John Safer has had a unique career. An internationally renowned sculptor throughout the latter half of the twentieth century, Safer at the same time was a successful entrepreneur who went on to become a major figure in banking. In the field of art, the New York Times compared Safer’s position as a sculptor to that of Georgia O’Keeffe as a painter and Ansel Adams as a photographer. The U. S. Department of State sent John Safer sculptures abroad to be exhibited as an example of America’s finest art. His works today stand in private collections and public sites and have been exhibited in museums, galleries and embassies throughout the world. Ascent, a 75 foot high work, described as one of the great public sculptures of our time, stands at the entrance of the Smithsonian Institution’s National Air and Space Museum at Dulles Airport.

Well past his eighties, Safer continues to create sculpture. He works with his stepdaughter Kathryn Scott, to whom he taught his trade and offered his mantle. In 2007 they collaborated with architects to create a 35 foot high sculpture, Quest, for the Johns Hopkins Medicine Wilmer Eye Institute. In 2008, they produced a monumental work for General Dynamics headquarters. Over the next ten years Safer and Scott continued to work together on private and public projects. In 2016 they completed an 11 foot high mirror finished, Interplay, for the lobby of the LEED wing of the $340M Kimmel Cancer Center expansion at Sibley Hospital in Washington. In 2014 Scott began negotiations with MGM Resorts International for a centerpiece at MGM National Harbor in Maryland. The 60 foot high stainless steel sculpture, Unity, weighing eighteen thousand pounds and unprecedented in its scale, was installed at the entrance of the MGM hotel two years later — one month before the December 2016 opening of the $1.4B resort.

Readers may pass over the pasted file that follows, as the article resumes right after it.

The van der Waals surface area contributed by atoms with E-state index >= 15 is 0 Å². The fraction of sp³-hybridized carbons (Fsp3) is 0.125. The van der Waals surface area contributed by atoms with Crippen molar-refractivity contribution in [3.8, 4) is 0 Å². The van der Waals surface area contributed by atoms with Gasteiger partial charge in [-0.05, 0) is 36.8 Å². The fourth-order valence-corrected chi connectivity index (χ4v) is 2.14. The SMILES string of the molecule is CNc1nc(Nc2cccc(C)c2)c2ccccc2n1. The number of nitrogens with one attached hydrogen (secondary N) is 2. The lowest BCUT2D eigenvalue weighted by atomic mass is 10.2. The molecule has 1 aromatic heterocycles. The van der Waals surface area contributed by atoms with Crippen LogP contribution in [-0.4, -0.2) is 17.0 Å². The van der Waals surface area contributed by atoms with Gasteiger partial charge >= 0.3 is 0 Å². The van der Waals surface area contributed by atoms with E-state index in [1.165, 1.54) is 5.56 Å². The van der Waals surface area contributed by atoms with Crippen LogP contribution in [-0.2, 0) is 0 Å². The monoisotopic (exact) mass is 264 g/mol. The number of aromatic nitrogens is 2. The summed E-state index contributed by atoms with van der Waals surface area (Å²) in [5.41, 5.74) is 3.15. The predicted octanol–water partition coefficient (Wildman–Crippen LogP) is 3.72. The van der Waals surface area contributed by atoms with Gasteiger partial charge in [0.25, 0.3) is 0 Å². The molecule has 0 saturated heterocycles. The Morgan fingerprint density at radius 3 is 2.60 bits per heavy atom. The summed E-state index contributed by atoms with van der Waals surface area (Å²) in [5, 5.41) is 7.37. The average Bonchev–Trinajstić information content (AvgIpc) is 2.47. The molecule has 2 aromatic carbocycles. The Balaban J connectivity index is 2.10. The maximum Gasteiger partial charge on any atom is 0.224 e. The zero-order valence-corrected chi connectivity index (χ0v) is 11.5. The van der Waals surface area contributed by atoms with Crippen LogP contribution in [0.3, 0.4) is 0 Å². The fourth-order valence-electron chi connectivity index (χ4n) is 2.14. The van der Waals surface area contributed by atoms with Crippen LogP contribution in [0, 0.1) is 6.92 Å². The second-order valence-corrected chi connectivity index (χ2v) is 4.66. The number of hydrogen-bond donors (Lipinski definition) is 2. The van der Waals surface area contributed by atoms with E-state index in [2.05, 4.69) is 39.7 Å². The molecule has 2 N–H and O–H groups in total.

Safer explains the motivation behind his sculpture:

“At its best, sculpture can give a glimpse of the relationship between that which lies within us and that which does not I strive to make works that will elevate the human spirit. What I see and try to capture is the movement of beauty. I try to freeze a line of motion that expresses strength, power, or grace. I try to grasp and make permanent something that is ephemeral.”

John Safer's Artworks and Works-in-Progress

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